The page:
The change on the orbits of the outer planets would be easily visible and permanent, but it wouldn't have a major effect to us.

In fact the inner planets would be affected more severely by the gravity of the neutron star. It is simple pythagorean theorem scenario calculating the distance of the intruder to the planets. Here, let me help you:

enter image description here

Try and work out the relative distance of the planets from the neutron star and figure out which ones would be affected more.

Furthermore, the neutron star's gravity and the sun's gravity will partially assist each other, not only pulling the planets out of the solar system's plane, but also bringing them closer toward the sun. It is a matter of trignometric ratios and angles. Work it out.

About the gamma bursts: Not all neutron star produces gamma bursts and even they don't do it always.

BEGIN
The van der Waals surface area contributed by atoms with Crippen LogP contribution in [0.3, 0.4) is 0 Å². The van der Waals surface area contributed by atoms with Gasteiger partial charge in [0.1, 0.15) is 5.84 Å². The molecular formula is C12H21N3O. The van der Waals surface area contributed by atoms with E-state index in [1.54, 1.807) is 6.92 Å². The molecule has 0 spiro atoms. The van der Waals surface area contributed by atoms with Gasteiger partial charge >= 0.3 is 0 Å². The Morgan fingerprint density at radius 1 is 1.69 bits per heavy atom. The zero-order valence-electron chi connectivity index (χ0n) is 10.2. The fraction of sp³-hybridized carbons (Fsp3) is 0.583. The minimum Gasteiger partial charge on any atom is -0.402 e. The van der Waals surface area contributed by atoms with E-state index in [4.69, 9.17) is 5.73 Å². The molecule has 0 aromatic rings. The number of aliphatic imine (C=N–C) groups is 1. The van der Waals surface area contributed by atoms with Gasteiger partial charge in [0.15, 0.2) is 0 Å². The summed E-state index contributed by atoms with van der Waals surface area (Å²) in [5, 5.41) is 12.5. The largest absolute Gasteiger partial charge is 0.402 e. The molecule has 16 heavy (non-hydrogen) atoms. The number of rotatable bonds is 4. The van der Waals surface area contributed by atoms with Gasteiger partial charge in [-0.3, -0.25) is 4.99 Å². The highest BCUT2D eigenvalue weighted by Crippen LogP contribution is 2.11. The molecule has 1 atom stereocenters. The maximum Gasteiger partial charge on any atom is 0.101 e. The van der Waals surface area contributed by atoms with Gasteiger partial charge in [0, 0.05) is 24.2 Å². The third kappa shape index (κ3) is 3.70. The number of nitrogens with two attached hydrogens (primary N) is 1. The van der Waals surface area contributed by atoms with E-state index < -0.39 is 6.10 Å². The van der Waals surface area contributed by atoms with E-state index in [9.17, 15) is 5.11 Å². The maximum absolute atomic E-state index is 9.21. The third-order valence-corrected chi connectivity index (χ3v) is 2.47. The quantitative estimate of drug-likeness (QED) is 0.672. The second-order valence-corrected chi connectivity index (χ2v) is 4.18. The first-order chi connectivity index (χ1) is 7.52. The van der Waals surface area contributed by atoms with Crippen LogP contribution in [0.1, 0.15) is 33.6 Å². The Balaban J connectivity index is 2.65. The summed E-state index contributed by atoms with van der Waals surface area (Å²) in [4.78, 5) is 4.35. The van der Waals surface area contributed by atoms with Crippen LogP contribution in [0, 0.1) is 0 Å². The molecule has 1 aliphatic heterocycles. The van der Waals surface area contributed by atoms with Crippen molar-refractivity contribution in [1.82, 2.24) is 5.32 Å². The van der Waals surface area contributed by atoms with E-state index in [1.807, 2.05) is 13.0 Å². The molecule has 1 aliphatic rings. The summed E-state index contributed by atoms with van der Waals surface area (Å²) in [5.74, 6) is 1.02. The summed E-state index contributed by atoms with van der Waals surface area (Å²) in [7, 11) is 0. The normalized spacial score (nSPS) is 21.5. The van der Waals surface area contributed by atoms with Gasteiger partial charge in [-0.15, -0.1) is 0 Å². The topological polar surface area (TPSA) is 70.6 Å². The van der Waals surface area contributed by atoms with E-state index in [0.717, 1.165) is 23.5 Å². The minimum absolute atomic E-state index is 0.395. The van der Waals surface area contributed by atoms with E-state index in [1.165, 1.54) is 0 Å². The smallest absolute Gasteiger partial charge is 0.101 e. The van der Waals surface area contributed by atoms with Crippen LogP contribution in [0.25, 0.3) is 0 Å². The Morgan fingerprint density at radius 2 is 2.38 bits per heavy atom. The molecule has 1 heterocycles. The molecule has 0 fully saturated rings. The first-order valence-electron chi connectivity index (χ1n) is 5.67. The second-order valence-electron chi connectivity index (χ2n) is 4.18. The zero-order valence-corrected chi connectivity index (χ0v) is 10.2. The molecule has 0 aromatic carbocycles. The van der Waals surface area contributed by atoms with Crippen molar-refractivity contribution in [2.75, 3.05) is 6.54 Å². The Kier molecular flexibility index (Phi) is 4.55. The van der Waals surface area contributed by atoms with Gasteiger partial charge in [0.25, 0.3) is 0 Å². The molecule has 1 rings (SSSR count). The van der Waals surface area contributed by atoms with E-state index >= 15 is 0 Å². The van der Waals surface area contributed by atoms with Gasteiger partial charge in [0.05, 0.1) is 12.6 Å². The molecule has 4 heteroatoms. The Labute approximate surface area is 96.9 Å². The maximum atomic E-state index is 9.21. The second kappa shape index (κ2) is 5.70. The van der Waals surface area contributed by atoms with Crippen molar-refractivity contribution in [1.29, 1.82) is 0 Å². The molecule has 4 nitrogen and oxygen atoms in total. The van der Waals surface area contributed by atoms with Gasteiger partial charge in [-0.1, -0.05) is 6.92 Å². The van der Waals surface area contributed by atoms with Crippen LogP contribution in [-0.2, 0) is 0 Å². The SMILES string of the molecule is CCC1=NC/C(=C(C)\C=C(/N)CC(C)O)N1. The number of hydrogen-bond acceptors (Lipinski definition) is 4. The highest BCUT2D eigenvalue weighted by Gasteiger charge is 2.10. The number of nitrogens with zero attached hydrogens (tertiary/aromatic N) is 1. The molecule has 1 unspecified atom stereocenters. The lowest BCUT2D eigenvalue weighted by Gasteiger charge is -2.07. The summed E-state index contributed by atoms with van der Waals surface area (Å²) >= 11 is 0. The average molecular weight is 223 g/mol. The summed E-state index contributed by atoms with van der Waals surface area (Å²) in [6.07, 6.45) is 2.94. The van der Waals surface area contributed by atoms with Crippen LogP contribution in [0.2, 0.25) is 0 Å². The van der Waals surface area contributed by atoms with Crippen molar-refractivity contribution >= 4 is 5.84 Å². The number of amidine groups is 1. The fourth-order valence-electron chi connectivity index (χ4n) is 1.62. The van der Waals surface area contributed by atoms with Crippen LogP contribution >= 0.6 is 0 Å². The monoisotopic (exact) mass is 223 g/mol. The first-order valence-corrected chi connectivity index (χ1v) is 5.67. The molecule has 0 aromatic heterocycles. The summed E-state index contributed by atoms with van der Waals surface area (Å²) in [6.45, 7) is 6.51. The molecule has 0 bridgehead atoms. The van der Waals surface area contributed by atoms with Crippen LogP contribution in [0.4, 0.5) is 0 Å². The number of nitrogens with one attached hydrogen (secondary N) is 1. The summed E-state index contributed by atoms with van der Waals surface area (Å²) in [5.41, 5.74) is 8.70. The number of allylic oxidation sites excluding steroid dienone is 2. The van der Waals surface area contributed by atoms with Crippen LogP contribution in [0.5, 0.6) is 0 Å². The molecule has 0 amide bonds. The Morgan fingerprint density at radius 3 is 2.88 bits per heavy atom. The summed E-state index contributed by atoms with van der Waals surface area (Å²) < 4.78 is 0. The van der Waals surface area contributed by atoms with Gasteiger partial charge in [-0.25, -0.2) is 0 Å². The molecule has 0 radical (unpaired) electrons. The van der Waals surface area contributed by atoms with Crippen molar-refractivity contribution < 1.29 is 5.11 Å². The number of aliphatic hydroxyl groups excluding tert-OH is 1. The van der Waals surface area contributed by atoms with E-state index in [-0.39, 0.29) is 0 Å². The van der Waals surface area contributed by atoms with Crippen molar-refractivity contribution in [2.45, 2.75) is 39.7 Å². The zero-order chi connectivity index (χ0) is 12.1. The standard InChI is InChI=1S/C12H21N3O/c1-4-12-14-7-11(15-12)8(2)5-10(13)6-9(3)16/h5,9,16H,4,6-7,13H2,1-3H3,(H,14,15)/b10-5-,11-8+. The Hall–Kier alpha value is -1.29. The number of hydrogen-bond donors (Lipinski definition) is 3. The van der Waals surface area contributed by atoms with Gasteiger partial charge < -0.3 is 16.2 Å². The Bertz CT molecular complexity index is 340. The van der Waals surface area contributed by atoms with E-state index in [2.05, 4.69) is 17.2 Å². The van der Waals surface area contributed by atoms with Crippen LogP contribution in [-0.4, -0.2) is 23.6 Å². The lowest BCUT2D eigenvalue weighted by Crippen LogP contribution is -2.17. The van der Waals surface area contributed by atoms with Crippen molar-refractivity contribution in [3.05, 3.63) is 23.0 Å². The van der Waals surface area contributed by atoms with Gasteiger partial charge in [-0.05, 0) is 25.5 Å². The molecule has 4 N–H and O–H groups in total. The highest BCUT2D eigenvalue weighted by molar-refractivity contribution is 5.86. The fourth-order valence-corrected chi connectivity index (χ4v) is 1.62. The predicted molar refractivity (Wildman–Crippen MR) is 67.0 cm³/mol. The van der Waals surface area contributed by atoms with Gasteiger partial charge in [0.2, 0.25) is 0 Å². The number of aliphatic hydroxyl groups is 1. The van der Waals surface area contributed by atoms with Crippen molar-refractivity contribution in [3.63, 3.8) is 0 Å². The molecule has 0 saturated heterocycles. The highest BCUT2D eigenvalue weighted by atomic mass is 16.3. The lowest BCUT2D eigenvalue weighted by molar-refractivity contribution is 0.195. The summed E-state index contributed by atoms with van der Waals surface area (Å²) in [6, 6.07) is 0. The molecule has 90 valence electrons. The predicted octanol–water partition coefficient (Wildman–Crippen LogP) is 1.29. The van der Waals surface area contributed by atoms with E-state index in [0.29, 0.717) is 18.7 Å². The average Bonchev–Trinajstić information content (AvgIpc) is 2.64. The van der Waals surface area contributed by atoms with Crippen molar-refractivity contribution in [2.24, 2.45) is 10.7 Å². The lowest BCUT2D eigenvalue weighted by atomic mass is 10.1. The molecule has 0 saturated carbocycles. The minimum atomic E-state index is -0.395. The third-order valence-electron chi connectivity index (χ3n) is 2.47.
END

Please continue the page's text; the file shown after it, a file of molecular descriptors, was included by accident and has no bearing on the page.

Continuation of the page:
Where did I state that all neutron stars produce gamma bursts? And when did I state that a GRB source remains active for a long time? Here, I am quoting myself to help you better understand what I meant: If it is an active neutron star, with powerful gamma bursts, we might never detect it at all: we would all be dead already. This would happen if Earth is unlucky enough to be in line with the poles of the neutron star.

The meaning of my statement(s) becomes clear now. Yes?

The surface temperature of the neutron stars is some hundreds of thousands, at most some million K, and not billions. Which is still high, but their whole radiation is not catastrophic. It wouldn't be surely visible with free eye.